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at what age are the FelV and FIV tests accurate?



 
 
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  #1  
Old June 23rd 04, 06:51 PM
Wendy
external usenet poster
 
Posts: n/a
Default at what age are the FelV and FIV tests accurate?

Doing a web search I come up with everything from they can be tested at any
time to it's not accurate till 6 mos. At what age do you usually test
kittens?

There are about 5 doctors at the veterinary practice I take my cats to. The
vet I usually deal with told me (last fall) he couldn't test kittens until
they were at least 12 wks. old. When I took the most recent litter up to be
checked (when they had diarrhea and weren't eating) I saw a different
(younger) vet who told me she could test them then (they were 2-3 wks old).
She did and the results were negative. She warned that there could be a
false positive at that age but if it was negative then they were negative.
The rescue group we're fostering for told me I shouldn't trust the results
because they were so young. So now I'm confused.

The kittens are now 7 weeks old and are itchy to get out of the cat play pen
I'm keeping them in. I don't want them interacting with my resident cats
unless I'm pretty sure they aren't positive. So do I need to get them
re-tested? Are they old enough yet?


Thanks

W


  #2  
Old June 24th 04, 02:43 AM
Linda Terrell
external usenet poster
 
Posts: n/a
Default

On Wed, 23 Jun 2004 17:51:56 UTC, "Wendy"
wrote:

Doing a web search I come up with everything from they can be tested at any
time to it's not accurate till 6 mos. At what age do you usually test
kittens?

There are about 5 doctors at the veterinary practice I take my cats to. The
vet I usually deal with told me (last fall) he couldn't test kittens until
they were at least 12 wks. old. When I took the most recent litter up to be
checked (when they had diarrhea and weren't eating) I saw a different
(younger) vet who told me she could test them then (they were 2-3 wks old).
She did and the results were negative. She warned that there could be a
false positive at that age but if it was negative then they were negative.
The rescue group we're fostering for told me I shouldn't trust the results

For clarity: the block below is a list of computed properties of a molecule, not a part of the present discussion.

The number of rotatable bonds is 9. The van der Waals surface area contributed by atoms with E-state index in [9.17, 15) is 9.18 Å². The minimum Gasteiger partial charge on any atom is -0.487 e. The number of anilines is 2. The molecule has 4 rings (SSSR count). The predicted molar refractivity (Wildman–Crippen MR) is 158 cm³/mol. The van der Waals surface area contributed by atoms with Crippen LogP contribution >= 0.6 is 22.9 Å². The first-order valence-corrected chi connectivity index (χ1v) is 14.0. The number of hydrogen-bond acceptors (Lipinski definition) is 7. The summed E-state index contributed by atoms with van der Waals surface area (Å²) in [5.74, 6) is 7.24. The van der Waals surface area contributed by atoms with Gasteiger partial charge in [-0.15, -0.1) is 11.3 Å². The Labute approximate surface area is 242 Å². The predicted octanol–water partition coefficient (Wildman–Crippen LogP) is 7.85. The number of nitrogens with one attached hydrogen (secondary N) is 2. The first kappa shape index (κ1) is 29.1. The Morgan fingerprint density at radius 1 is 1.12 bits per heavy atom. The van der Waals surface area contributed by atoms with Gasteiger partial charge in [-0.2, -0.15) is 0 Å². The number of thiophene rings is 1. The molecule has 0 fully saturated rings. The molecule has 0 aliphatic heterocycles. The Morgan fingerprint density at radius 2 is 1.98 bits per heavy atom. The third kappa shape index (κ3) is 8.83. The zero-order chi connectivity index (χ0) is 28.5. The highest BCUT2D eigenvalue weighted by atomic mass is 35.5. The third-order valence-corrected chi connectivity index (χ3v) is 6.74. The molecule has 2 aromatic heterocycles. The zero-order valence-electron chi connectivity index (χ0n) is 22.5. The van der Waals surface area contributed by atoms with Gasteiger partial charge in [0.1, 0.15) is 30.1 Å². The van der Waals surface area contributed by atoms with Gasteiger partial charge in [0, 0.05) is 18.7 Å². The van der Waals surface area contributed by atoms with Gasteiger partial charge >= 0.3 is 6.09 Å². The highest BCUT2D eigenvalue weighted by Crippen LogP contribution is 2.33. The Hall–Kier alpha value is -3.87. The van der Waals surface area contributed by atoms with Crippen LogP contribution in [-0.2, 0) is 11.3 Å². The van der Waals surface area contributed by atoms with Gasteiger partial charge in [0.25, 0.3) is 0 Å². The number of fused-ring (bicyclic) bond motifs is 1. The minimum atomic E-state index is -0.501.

because they were so young. So now I'm confused.

The kittens are now 7 weeks old and are itchy to get out of the cat play pen
I'm keeping them in. I don't want them interacting with my resident cats
unless I'm pretty sure they aren't positive. So do I need to get them
re-tested? Are they old enough yet?


Thanks

W


Well, a negative FeLeuk doesn't mean it will stay Negative. I lost
a cat to FeLeuk last year who had tested negative earlier. I have
another
one who nearly died 2 months ago, tested out positive to FeLeuk -- did
a
CBC and it came back with low white count, 80% lymphocytes but NO
NRBC's.
He's alive and well on a regimin of non-steroidal anti-inflammatory.

So I'd say testing again at 6-7 months and maybe even 6 months again
after
that. because they can hold the virus in their bone marrow which will
giveyou a
negatiove test, then it can suddenly "bloom."

LT


  #3  
Old June 24th 04, 02:43 AM
Linda Terrell
external usenet poster
 
Posts: n/a
Default

On Wed, 23 Jun 2004 17:51:56 UTC, "Wendy"
wrote:

Doing a web search I come up with everything from they can be tested at any
time to it's not accurate till 6 mos. At what age do you usually test
kittens?

There are about 5 doctors at the veterinary practice I take my cats to. The
vet I usually deal with told me (last fall) he couldn't test kittens until
they were at least 12 wks. old. When I took the most recent litter up to be
checked (when they had diarrhea and weren't eating) I saw a different
(younger) vet who told me she could test them then (they were 2-3 wks old).
She did and the results were negative. She warned that there could be a